Socialist Worker

A photographic look at Joe Strummer’s legacy

by Andy Ridley
Issue No. 1955

Joe Strummer (left) fronting The Clash

Joe Strummer (left) fronting The Clash

Exposure Gallery,
22-23 Little Portland Street, London W1
until 30 June

Joe Strummer died suddenly in December 2002. Following his death, his family and friends launched Strummerville, a charity to help musicians without the money to create music. It aims to offer rehearsal space and studio time to those who would never normally get it.

Strummer would have approved of the initiative — he was a man who, through his music, always championed the rights of the underdog and the victimised. He spoke for and with disaffected youth, anti-racists and workers.

Joe Strummer is best known as the frontman for the group The Clash. Formed in 1976, the band quickly established themselves as key players in the punk rock explosion.

Their gigs were riotous, manic and exhausting. But, unlike the Sex Pistols, they weren’t simply driven by anger and hedonism. They wanted things to improve. They wanted racism, disillusionment and boredom to end. Their music reflected this.

It mixed reggae with ska with punk rock. This was new — a musical fusion that mirrored the black and white political unity that was developing to challenge racism. It was no accident that The Clash headlined the massive Rock Against Racism gig in east London in 1978.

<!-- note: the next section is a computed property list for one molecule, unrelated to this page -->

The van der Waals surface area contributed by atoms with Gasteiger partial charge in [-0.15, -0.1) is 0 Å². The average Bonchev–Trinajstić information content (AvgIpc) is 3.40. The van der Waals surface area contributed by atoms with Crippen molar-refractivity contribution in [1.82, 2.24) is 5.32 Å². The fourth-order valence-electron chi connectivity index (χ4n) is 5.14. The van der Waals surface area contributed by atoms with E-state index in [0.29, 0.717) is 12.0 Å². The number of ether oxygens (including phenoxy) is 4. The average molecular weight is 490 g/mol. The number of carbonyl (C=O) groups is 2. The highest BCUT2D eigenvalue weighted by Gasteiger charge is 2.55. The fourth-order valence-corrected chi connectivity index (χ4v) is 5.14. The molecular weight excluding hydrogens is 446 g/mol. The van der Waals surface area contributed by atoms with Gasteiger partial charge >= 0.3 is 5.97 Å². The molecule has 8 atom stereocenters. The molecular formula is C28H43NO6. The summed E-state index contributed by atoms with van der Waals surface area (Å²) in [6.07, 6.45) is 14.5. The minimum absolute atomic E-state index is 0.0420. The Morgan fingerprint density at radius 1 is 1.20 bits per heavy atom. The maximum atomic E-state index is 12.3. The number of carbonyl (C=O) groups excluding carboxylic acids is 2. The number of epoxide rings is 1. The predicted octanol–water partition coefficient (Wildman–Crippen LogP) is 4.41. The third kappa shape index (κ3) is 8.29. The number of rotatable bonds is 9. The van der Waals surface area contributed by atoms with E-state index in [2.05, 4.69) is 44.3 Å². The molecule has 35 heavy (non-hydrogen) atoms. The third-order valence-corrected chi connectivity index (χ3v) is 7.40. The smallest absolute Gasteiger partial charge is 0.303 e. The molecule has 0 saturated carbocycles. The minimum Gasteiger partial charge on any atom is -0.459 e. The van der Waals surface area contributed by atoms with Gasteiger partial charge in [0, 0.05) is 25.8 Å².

They’ve been hugely influential ever since. An exhibition of back stage and on stage photos of Strummer and his musical collaborators are is being shown at the Exposure Gallery.

When great people die the interpretations of their lives and work are fought over. Do they become a commercial icon, or a momento of the past? Or do we build on the legacy they leave? Strummer’s life, times and music are well worth a look.

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Article information

Sat 11 Jun 2005, 00:00 BST
Issue No. 1955
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